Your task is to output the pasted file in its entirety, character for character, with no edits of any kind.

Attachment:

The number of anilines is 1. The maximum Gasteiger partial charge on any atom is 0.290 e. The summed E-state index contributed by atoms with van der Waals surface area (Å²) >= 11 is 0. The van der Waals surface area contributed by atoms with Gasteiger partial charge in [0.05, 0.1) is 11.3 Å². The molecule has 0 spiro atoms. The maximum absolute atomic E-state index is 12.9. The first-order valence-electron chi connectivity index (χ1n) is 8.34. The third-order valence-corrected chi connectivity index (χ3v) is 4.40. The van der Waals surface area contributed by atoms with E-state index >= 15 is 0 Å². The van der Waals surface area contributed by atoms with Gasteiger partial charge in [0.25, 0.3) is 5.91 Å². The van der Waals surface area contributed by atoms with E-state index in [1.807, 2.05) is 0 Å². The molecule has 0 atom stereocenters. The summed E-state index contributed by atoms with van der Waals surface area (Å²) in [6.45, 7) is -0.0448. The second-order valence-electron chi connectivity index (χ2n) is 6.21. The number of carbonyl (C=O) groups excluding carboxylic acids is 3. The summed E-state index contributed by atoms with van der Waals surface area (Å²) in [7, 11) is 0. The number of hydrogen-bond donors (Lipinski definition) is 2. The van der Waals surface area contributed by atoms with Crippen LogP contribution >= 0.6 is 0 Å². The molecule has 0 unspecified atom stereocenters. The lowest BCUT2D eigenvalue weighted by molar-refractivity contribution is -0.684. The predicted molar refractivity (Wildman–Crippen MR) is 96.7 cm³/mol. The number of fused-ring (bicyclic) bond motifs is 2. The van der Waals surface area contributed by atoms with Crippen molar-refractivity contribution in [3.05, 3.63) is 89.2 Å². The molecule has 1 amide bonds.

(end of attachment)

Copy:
The number of anilines is 1. The maximum Gasteiger partial charge on any atom is 0.290 e. The summed E-state index contributed by atoms with van der Waals surface area (Å²) >= 11 is 0. The van der Waals surface area contributed by atoms with Gasteiger partial charge in [0.05, 0.1) is 11.3 Å². The molecule has 0 spiro atoms. The maximum absolute atomic E-state index is 12.9. The first-order valence-electron chi connectivity index (χ1n) is 8.34. The third-order valence-corrected chi connectivity index (χ3v) is 4.40. The van der Waals surface area contributed by atoms with E-state index >= 15 is 0 Å². The van der Waals surface area contributed by atoms with Gasteiger partial charge in [0.25, 0.3) is 5.91 Å². The van der Waals surface area contributed by atoms with E-state index in [1.807, 2.05) is 0 Å². The molecule has 0 atom stereocenters. The summed E-state index contributed by atoms with van der Waals surface area (Å²) in [6.45, 7) is -0.0448. The second-order valence-electron chi connectivity index (χ2n) is 6.21. The number of carbonyl (C=O) groups excluding carboxylic acids is 3. The summed E-state index contributed by atoms with van der Waals surface area (Å²) in [7, 11) is 0. The number of hydrogen-bond donors (Lipinski definition) is 2. The van der Waals surface area contributed by atoms with Crippen LogP contribution >= 0.6 is 0 Å². The molecule has 0 unspecified atom stereocenters. The lowest BCUT2D eigenvalue weighted by molar-refractivity contribution is -0.684. The predicted molar refractivity (Wildman–Crippen MR) is 96.7 cm³/mol. The number of fused-ring (bicyclic) bond motifs is 2. The van der Waals surface area contributed by atoms with Crippen molar-refractivity contribution in [3.05, 3.63) is 89.2 Å². The molecule has 1 amide bonds.